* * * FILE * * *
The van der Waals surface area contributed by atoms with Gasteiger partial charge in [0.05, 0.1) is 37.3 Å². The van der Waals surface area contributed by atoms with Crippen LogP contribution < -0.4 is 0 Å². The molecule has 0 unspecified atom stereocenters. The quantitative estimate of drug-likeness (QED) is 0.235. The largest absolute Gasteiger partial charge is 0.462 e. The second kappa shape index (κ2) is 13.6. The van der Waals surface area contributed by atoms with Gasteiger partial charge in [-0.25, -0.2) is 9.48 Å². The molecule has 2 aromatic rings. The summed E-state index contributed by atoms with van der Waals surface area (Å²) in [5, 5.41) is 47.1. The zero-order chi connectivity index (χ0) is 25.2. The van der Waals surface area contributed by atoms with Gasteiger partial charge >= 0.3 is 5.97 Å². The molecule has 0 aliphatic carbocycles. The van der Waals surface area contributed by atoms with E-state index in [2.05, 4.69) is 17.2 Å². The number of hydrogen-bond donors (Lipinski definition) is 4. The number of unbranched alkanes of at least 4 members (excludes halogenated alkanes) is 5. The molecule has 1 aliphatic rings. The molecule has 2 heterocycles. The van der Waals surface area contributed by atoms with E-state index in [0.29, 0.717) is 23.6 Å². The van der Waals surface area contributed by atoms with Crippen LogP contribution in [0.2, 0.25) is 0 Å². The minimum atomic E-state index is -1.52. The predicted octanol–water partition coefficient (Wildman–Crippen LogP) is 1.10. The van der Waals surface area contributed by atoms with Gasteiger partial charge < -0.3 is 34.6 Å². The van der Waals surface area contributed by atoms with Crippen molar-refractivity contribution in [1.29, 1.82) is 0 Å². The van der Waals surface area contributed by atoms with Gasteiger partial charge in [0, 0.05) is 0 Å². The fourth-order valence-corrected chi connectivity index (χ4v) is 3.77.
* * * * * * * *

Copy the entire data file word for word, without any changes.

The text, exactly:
The van der Waals surface area contributed by atoms with Gasteiger partial charge in [0.05, 0.1) is 37.3 Å². The van der Waals surface area contributed by atoms with Crippen LogP contribution < -0.4 is 0 Å². The molecule has 0 unspecified atom stereocenters. The quantitative estimate of drug-likeness (QED) is 0.235. The largest absolute Gasteiger partial charge is 0.462 e. The second kappa shape index (κ2) is 13.6. The van der Waals surface area contributed by atoms with Gasteiger partial charge in [-0.25, -0.2) is 9.48 Å². The molecule has 2 aromatic rings. The summed E-state index contributed by atoms with van der Waals surface area (Å²) in [5, 5.41) is 47.1. The zero-order chi connectivity index (χ0) is 25.2. The van der Waals surface area contributed by atoms with Gasteiger partial charge >= 0.3 is 5.97 Å². The molecule has 0 aliphatic carbocycles. The van der Waals surface area contributed by atoms with E-state index in [2.05, 4.69) is 17.2 Å². The number of hydrogen-bond donors (Lipinski definition) is 4. The number of unbranched alkanes of at least 4 members (excludes halogenated alkanes) is 5. The molecule has 1 aliphatic rings. The molecule has 2 heterocycles. The van der Waals surface area contributed by atoms with E-state index in [0.29, 0.717) is 23.6 Å². The van der Waals surface area contributed by atoms with Crippen LogP contribution in [0.2, 0.25) is 0 Å². The minimum atomic E-state index is -1.52. The predicted octanol–water partition coefficient (Wildman–Crippen LogP) is 1.10. The van der Waals surface area contributed by atoms with Gasteiger partial charge < -0.3 is 34.6 Å². The van der Waals surface area contributed by atoms with Crippen molar-refractivity contribution in [1.29, 1.82) is 0 Å². The van der Waals surface area contributed by atoms with Gasteiger partial charge in [0, 0.05) is 0 Å². The fourth-order valence-corrected chi connectivity index (χ4v) is 3.77.